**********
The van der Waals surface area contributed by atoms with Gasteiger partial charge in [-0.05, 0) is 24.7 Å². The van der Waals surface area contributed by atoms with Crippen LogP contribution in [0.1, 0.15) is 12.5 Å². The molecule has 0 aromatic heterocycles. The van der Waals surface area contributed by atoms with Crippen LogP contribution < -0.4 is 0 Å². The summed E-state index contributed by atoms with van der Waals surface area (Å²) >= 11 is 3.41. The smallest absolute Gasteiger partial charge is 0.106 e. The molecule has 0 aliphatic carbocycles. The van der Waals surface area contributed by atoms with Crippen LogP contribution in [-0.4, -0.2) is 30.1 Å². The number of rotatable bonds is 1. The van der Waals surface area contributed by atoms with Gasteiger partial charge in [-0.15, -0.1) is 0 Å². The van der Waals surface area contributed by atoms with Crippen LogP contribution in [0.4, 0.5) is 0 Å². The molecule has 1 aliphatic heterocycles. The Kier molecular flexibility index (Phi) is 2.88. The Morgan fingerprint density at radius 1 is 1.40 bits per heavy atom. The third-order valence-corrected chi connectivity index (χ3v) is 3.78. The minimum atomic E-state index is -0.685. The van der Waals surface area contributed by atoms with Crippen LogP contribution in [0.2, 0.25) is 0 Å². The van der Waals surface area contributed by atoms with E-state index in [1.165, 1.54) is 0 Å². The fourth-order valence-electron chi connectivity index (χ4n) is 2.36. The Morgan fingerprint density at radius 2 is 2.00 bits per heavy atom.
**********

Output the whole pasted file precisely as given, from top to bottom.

The van der Waals surface area contributed by atoms with Gasteiger partial charge in [-0.05, 0) is 24.7 Å². The van der Waals surface area contributed by atoms with Crippen LogP contribution in [0.1, 0.15) is 12.5 Å². The molecule has 0 aromatic heterocycles. The van der Waals surface area contributed by atoms with Crippen LogP contribution < -0.4 is 0 Å². The summed E-state index contributed by atoms with van der Waals surface area (Å²) >= 11 is 3.41. The smallest absolute Gasteiger partial charge is 0.106 e. The molecule has 0 aliphatic carbocycles. The van der Waals surface area contributed by atoms with Crippen LogP contribution in [-0.4, -0.2) is 30.1 Å². The number of rotatable bonds is 1. The van der Waals surface area contributed by atoms with Gasteiger partial charge in [-0.15, -0.1) is 0 Å². The van der Waals surface area contributed by atoms with Crippen LogP contribution in [0.4, 0.5) is 0 Å². The molecule has 1 aliphatic heterocycles. The Kier molecular flexibility index (Phi) is 2.88. The Morgan fingerprint density at radius 1 is 1.40 bits per heavy atom. The third-order valence-corrected chi connectivity index (χ3v) is 3.78. The minimum atomic E-state index is -0.685. The van der Waals surface area contributed by atoms with Crippen LogP contribution in [0.2, 0.25) is 0 Å². The van der Waals surface area contributed by atoms with E-state index in [1.165, 1.54) is 0 Å². The fourth-order valence-electron chi connectivity index (χ4n) is 2.36. The Morgan fingerprint density at radius 2 is 2.00 bits per heavy atom.